Full survey results may be found here.
Tips for safer internet gambling
- Only spend what you can afford to lose
- Keep track of the amount of time that you play—decide on a time limit and stick to it
- Keep track of your spending while playing
- Remember that the numbers on the screen are real money
- Avoid chasing your losses
- If you're a parent who gambles online, keep your password safe and consider using software to block access to gambling sites from minors
- Look for sites with options where you can set your own spend and session limits.
- If you are having a problem, request to be self-excluded from the site; there is also software that blocks access to all online gambling sites –see www.gamblock.com for more details
Youth and online gambling
The US Federal Trade Commission is concerned about youth gambling on the Internet and wants teens and parents to understand the risks associated; parents should tell their children that: You can lose your money. Online gambling operations are in business to make a profit. They take in more money than they pay out. You can ruin a good credit rating. Online gambling generally requires the use of a credit card. If kids rack up debt online, they could ruin their credit rating - or their parent's. Online gambling can be addictive. Because Internet gambling is a solitary activity, people can gamble uninterrupted and undetected for hours at a time. Gambling in social isolation and using credit to gamble may be risk factors for developing gambling problems. Gambling is illegal for kids. Every state prohibits gambling by minors. That's why gambling sites don't pay out to kids and go to great lengths to verify the identity of any winner. Parents should also actively monitor their children’s use of any internet sites, including those involving gambling. Although not a 100 percent guarantee of protection, there is software that blocks access to online gambling sites. See www.gamblock.com for more details.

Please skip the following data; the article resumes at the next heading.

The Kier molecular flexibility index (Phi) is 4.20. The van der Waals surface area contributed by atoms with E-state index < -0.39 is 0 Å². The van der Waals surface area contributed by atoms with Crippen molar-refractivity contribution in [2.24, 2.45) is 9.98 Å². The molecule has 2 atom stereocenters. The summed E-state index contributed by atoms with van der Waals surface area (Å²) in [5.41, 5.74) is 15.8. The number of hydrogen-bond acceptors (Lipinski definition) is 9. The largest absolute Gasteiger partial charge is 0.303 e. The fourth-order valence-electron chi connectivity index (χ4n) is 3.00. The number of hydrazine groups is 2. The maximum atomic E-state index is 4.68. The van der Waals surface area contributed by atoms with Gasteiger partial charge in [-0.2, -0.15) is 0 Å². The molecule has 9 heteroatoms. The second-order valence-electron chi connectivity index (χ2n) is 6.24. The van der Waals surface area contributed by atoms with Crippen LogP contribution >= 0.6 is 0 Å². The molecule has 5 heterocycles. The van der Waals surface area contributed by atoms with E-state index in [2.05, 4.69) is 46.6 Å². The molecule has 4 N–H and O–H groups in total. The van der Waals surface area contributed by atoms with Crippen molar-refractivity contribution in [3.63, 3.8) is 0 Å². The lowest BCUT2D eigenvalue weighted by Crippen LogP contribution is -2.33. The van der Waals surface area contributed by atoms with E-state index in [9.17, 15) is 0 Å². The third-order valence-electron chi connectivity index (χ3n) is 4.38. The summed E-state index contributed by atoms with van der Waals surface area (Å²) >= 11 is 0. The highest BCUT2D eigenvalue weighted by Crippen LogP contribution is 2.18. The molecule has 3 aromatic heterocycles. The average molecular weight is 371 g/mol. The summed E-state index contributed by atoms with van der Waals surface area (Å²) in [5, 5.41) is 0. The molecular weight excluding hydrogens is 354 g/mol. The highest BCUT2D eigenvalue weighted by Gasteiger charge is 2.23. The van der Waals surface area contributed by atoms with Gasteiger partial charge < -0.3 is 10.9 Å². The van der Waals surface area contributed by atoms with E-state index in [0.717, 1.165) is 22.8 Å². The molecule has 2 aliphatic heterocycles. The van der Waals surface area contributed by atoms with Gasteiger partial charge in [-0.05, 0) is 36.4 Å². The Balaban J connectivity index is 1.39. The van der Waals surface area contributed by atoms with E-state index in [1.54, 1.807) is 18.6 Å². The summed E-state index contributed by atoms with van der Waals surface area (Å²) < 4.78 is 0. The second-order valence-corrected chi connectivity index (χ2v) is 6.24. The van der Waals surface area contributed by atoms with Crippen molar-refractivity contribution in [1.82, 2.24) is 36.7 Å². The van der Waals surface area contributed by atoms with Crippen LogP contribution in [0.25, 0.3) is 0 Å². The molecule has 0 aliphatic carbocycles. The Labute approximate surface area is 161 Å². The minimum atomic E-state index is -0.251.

Websites for more information on internet gambling
Managing Internet Gambling in the Workplace www.firstmonday.org
eGambling issue on Internet gambling: www.camh.net
GAO report on Internet gambling www.gao.gov
Internet gambling: legal issues www.gamblingandthelaw.com
Wikipedia overview of Internet and online gambling issues en.wikipedia.org
Newshour: legislation banning fund transfers for online gambling www.pbs.org
CBS 60 Minutes story on Internet gambling www.cbsnews.com
American Gaming Association factsheet on industry issues www.americangaming.org
Washington State Gambling Commission factsheet www.wsgc.wa.gov
Media Awareness article on Internet gambling and youth www.media-awareness.ca
FTC guidelines for parents regarding youth online gambling www.ftc.gov
APA advisory on Internet gambling www.psych.org
Annenberg Public Policy statement on online gambling and youth www.annenbergpublicpolicycenter.org